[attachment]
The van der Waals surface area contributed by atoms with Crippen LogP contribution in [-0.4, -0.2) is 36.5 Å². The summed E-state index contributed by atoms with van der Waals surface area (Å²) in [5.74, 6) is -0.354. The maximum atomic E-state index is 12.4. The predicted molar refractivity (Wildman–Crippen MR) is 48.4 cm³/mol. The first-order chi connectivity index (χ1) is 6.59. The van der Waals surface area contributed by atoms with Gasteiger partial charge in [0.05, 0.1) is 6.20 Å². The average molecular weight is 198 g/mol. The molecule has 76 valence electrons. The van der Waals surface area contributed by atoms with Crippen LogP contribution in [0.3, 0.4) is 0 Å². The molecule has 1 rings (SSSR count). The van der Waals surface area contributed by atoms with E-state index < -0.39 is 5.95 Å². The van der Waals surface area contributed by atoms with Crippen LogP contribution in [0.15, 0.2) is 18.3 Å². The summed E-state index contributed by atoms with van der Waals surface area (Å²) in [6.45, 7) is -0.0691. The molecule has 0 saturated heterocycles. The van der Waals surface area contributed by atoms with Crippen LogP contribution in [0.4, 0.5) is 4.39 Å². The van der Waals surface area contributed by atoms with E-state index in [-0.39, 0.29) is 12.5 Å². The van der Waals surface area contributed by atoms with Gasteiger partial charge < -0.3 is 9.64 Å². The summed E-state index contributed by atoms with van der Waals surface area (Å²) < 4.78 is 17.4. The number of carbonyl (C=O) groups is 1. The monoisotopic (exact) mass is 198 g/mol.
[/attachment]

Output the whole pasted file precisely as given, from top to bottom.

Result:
The van der Waals surface area contributed by atoms with Crippen LogP contribution in [-0.4, -0.2) is 36.5 Å². The summed E-state index contributed by atoms with van der Waals surface area (Å²) in [5.74, 6) is -0.354. The maximum atomic E-state index is 12.4. The predicted molar refractivity (Wildman–Crippen MR) is 48.4 cm³/mol. The first-order chi connectivity index (χ1) is 6.59. The van der Waals surface area contributed by atoms with Gasteiger partial charge in [0.05, 0.1) is 6.20 Å². The average molecular weight is 198 g/mol. The molecule has 76 valence electrons. The van der Waals surface area contributed by atoms with Crippen LogP contribution in [0.3, 0.4) is 0 Å². The molecule has 1 rings (SSSR count). The van der Waals surface area contributed by atoms with E-state index < -0.39 is 5.95 Å². The van der Waals surface area contributed by atoms with Crippen LogP contribution in [0.15, 0.2) is 18.3 Å². The summed E-state index contributed by atoms with van der Waals surface area (Å²) in [6.45, 7) is -0.0691. The molecule has 0 saturated heterocycles. The van der Waals surface area contributed by atoms with Crippen LogP contribution in [0.4, 0.5) is 4.39 Å². The van der Waals surface area contributed by atoms with E-state index in [-0.39, 0.29) is 12.5 Å². The van der Waals surface area contributed by atoms with Gasteiger partial charge < -0.3 is 9.64 Å². The summed E-state index contributed by atoms with van der Waals surface area (Å²) < 4.78 is 17.4. The number of carbonyl (C=O) groups is 1. The monoisotopic (exact) mass is 198 g/mol.